Tuesday, December 18, 2007

Unitas Microfinance Basics Video

This two-year-old video from Unitus is an excellent introduction to the idea of international microfinance. To see what microenterprise training and finance looks like in the Bay Area, check out Women's Initiative's videos here.

Watch this 14-minute video to learn how Unitus works to alleviate global poverty through microfinance.  
Microfinance products such as savings accounts, microcredit loans (usually $50 to $150), and health insurance empower the poor to lift themselves out of poverty. Through microfinance, they can secure better nutrition, education, healthcare and housing for their families. Microfinance has helped millions in developing countries raise their standards of living and protect themselves from economic setbacks.
Unitus is a global microfinance accelerator that acts as a social venture capital investor for the microfinance industry. Unitus identifies the highest-potential microfinance institutions (MFIs) in developing countries and helps accelerate their growth through capital investments and capacity-building consulting, thus empowering them to help exponentially more poor people worldwide. In doing so, Unitus aims to demonstrate that MFIs can be run as profitable, large-scale, poverty-focused businesses with links to local capital markets. As of October 2005, Unitus had seven MFI partners worldwide serving more than 504,000 poor clients.
Note: Nothing in this video should be considered an offer to sell, or the solicitation of an offer to purchase, any security. Unitus and its affiliates do not have any securities or investment opportunities available to the public.

Friday, December 14, 2007

Friday Linkblogging: Women Entrepreneurs

Many business owners, online especially, are showing that the definition of a truly successful business owner is one that is creating wealth, but not at the expense of his/her conscious, values, interests, belief system, etc.
An impressive list of government agencies and international companies use Forensic Pathways' techniques to uncover serious risk, crime and threats. Her company is spearheading advanced forensic analytics, which is increasing in importance in a global climate of concern over identity, terrorism, money laundering, fraud and national/international security at all levels. Deborah is a key supporter of cross border data sharing and knowledge flow between international government and private organisations.
a resource site for all busy mums- it is home to Ireland’s first podcast show for Mums and also to the Daily Planner for Mums on the Go. We recently held our first day-long workshop for Mums, with our second workshop to run in early December!
1. Stay connected to your desire and have a clear picture in mind of exactly what you want to create.
2. Especially if you're a home-based woman entrepreneur, GET ON THE OTHER SIDE OF YOUR DOOR!
3. Always nurture your femininity and continually bring out the Queen in you.
4. Receive support spiritually and psychologically
5. Stay connected to friends and colleagues overseas.
6. Get active
7. Be your own best friend.
There are great resources sprinkled throughout the post, so go check it out!

Wednesday, December 12, 2007

Wednesday Linkblogging: International Microcredit

Wednesday, December 5, 2007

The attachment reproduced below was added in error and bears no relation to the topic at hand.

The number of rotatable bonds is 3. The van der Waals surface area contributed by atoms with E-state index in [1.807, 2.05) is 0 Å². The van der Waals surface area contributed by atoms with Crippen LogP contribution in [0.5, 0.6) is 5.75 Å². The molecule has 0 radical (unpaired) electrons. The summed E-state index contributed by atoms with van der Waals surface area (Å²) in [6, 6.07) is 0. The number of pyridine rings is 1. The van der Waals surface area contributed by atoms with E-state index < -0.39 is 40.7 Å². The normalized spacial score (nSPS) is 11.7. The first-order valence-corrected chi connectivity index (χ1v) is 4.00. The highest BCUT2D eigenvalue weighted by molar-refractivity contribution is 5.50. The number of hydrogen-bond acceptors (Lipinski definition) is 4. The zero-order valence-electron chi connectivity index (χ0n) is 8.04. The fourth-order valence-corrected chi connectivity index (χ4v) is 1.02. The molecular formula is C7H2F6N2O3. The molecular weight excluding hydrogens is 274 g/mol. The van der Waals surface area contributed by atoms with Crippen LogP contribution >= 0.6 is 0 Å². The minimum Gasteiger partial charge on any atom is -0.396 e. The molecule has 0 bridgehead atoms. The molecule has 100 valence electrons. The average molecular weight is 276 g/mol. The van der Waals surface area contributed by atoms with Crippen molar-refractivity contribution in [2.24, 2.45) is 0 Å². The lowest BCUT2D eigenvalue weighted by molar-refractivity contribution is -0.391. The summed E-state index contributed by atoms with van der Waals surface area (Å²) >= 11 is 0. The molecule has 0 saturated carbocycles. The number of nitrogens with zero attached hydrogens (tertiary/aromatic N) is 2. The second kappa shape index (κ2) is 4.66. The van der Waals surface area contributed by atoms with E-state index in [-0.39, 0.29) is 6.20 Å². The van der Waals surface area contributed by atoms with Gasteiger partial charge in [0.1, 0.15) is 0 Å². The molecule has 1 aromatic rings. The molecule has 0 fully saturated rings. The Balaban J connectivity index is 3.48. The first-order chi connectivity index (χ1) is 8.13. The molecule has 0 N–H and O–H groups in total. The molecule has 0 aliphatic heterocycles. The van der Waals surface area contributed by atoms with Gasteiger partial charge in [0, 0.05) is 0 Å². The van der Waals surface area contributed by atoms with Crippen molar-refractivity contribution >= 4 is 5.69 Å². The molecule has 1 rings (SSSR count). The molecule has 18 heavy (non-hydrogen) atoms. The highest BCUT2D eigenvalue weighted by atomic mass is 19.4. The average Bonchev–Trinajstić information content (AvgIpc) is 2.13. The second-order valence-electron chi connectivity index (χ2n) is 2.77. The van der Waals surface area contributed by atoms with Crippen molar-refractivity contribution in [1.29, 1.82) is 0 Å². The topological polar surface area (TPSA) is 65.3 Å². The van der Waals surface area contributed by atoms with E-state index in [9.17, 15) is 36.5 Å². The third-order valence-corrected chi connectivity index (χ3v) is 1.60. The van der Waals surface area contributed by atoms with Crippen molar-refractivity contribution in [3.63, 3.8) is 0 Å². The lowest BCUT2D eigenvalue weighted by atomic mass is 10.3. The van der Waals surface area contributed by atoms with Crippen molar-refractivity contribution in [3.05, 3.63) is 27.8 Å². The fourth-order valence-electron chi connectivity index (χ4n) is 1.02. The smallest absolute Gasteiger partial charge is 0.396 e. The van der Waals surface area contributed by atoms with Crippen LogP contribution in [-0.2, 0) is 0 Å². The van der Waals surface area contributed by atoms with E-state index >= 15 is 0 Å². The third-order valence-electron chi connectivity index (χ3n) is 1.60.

Wednesday Linkblogging

[The report] found minorities own 20 percent of the nation’s franchises and women 25 percent. ... Because of their established business models, franchises tend to be less risky than starting a company from scratch. Despite what can be six-figure startup costs, funding usually is easier to find for franchises than for startups because banks view them as a safer bet.

In addition to an upfront fee, franchise owners pay subsequent fees for advertising and other support. They usually pocket 1 percent to 10 percent of a store’s profits.

But the extra costs are often worth it because franchises offer a proven system. Survival-rate statistics vary widely and are often distorted, but the general consensus among business experts is that franchises have a better chance of making it than do independent startups.
Also, check out this Franchise Business Opportunities blog.
It is no longer just a rumor that women have become major players in the U.S. workforce and in the global business environment. More and more women are traveling overseas to conduct business for their corporations or for their own business ventures.

Despite these significant advances of women in International business we still find commercial guidebooks that suggest that women should not be in International business. Most books in this genre were written by men and either do not address womens particular issues in international business or, worse, they suggest that women should not even be sent on foreign business assignments due to role differences which these men perceive to be unconquerable obstacles. In contrast, my own research (1992, 1993, 1995, 1997, 1998) indicates that women can and are successful in international business, despite the variety of viewpoints they encounter around the world. Specifically, my research has demonstrated that establishing credibility during the initial stages of business is one area that businesswomen find critical to their success.
Get your camera! Make your business a star. Tell us what stocking stuffer you want. Upload your video on YouTube(TM) where Santas everywhere can see it. But make it nice please and not naughty.

Monday, December 3, 2007

Contractor/Vendor Relations: 101

By:  Tracy Watson, Publisher, Our World Books (WI grad '06)

Tracy_2 If Experience is the best teacher, it is also the most impartial. It doesn't care if the tools are a friend, a foe or completely foreign to you, Experience will find a way to show you what you need to know.